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Bhutan General Information - Facts and Bhutan History

In 1865, Britain and Bhutan signed the Treaty of Sinchulu, under which Bhutan would receive an annual subsidy in exchange for ceding some border land to British India. Under British influence, a monarchy was set up in 1907; three years later, a treaty was signed whereby the British agreed not to interfere in Bhutanese internal affairs and Bhutan allowed Britain to direct its foreign affairs. This role was assumed by independent India after 1947. Two years later, a formal Indo-Bhutanese accord returned the areas of Bhutan annexed by the British, formalized the annual subsidies the country received, and defined India's responsibilities in defense and foreign relations. A refugee issue of some 100,000 Bhutanese in Nepal remains unresolved; 90% of the refugees are housed in seven United Nations Office of the High Commissioner for Refugees (UNHCR) camps. In March 2005, King Jigme Singye WANGCHUCK unveiled the government's draft constitution - which would introduce major democratic reforms - and pledged to hold a national referendum for its approval. A referendum date has yet to be named, but should occur in 2008. In December 2006, the King abdicated the throne to his son, Jigme Khesar Namgyel WANGCHUCK, in order to give him experience as head of state before the democratic transition.

Bhutan Country Map

Bhutan Country Map

Dzongkha, the Language of Dzong belongs to the Tibetan Linguistic family originally spoken in western Bhutan. It is now the National Language. English is widely spoken in the main towns and it is the principle medium of instruction in schools throughout the kingdom.

Time Zone:
Bhutan being tiny country has only one time zone. Bhutan Standard time is 6 hours ahead of Greenwich Mean Time (GMT), one hour behind Bangkok time, 30 minutes ahead of the Indian time and 11 hours ahead of the standard New York time. Bhutan's time matches with Bangladesh time.

Bhutanese currency is called Ngultrum. Ngultrum (Nu in short) is as par with the Indian currency, Rupees. Ngultrum is accepted only in some bordering Indian towns, whereas Rupee is accepted throughout Bhutan. However, please note that the Indian Ruppess of the 500 and higher denominations are not accepted in Bhutan. One US $ is roughly equal to Nu. 38. More information on up-to-date currency exchange visit Most travelers’ cheques are accepted but shops generally charge a levy on credit cards. Payments sometimes can be made with American express, VISA and the JCB cards although the hotels and shops that accept are usually confined to Thimphu and Paro. Cash is always more convenient, particularly in the districts outside Thimphu, Paro and Phuentsholing towns.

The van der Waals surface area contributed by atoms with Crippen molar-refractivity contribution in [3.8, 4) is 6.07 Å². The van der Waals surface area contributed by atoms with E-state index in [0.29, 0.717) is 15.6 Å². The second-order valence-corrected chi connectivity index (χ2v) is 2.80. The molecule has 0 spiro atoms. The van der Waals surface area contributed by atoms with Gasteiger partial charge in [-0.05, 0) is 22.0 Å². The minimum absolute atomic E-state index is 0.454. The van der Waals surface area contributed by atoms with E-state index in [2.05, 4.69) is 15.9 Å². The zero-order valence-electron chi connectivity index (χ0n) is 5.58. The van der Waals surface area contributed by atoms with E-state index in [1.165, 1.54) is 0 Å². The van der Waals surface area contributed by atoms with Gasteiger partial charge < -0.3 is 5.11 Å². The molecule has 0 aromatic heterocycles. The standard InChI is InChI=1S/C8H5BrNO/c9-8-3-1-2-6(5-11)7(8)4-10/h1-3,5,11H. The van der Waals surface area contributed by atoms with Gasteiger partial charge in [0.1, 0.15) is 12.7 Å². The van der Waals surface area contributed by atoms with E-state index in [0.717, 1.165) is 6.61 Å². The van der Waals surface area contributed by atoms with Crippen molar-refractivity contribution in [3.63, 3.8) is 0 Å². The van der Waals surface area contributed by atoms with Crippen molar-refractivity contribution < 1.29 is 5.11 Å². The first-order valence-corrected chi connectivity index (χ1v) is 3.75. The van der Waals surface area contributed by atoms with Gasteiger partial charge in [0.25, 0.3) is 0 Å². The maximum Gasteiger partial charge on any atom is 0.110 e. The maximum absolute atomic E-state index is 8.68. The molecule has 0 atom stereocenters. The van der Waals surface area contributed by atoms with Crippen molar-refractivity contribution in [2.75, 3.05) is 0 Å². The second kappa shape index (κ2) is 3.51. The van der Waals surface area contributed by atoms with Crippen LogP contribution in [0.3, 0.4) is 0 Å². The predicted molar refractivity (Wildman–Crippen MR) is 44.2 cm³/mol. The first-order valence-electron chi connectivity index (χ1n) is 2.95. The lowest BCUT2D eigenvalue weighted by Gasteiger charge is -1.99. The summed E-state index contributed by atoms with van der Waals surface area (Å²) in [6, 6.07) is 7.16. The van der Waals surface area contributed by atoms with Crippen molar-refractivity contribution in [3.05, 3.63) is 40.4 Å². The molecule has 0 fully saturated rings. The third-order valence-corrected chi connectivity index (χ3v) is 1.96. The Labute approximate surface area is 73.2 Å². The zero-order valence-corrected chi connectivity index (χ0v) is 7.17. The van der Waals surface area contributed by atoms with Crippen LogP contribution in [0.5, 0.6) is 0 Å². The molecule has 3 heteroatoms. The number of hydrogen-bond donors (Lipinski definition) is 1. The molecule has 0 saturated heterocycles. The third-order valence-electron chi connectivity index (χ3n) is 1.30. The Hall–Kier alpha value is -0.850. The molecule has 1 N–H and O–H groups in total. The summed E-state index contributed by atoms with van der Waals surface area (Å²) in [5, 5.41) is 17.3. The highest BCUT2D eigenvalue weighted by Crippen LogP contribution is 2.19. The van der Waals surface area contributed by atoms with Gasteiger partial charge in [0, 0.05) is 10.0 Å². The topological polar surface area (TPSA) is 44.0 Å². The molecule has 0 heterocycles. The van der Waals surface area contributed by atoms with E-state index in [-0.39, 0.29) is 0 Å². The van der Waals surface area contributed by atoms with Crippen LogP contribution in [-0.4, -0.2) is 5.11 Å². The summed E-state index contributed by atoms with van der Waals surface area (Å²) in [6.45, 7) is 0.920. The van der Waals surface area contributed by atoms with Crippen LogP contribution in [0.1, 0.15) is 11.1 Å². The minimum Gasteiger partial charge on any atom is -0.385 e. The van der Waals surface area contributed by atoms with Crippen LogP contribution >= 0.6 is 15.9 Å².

Postal & Communication Services:
The Bhutanese postal system is reliable, you can send mails from hotels and post offices and no special procedures are necessary. If you mail cards or letters from the Thimphu post office, you can buy exotic Bhutan postage stamps from the philatelic bureau and use them on your letters and postcards. Bhutan Post offers outgoing EMS [expedited mail service], which is a reliable and fast international mail delivery facility that is cheaper than courier services. It also has a LUM [local urgent mail] service for delivery within Bhutan. DHL is the only international courier to operate from Bhutan. Most of the kingdom’s major towns have both domestic and international direct dial facilities. Nearly all hotels and some PCOs have facilities to send and receive faxes. Bhutan has its own Internet and email services and B-mobile facilities.

Exports of antiques, plants or animal products are strictly prohibited. Visitors are required to fill up the Custom Form on their arrival. Cameras, video cameras, computers and other electronic equipment for personal use must be declared on the Custom forms. Some articles, which are exempted from duty are 2 liters of wine/any other alcohol. The custom authorities will not allow you to take any old items if they have not been certified as non-antique. Therefore all tourists should be cautious in purchasing any old items.

On 17th December 2004, Bhutan became the world’s first nation to introduce a complete ban on tobacco sales, following a resolution taken by the National Assembly. Smoking is also now restricted to private areas. However, tourists are allowed to bring 1carton cigarettes subject to payment of 100% customs duty and 100% sales tax.

Season to Visit Bhutan
Bhutan has four seasons. Every season has its own beauty and adventures one. The best season that we can recommend you are the spring season - March, April and May. Other suitable season is autumn in months of September, October and November where most of the festivals (Tshechus) take place. For sightseeing purpose of the great Himalayan mountains ranges, autumn season is recommended as during that time the skies are very clear and you can catch the rare glimpse of the great Himalayan mountain ranges.

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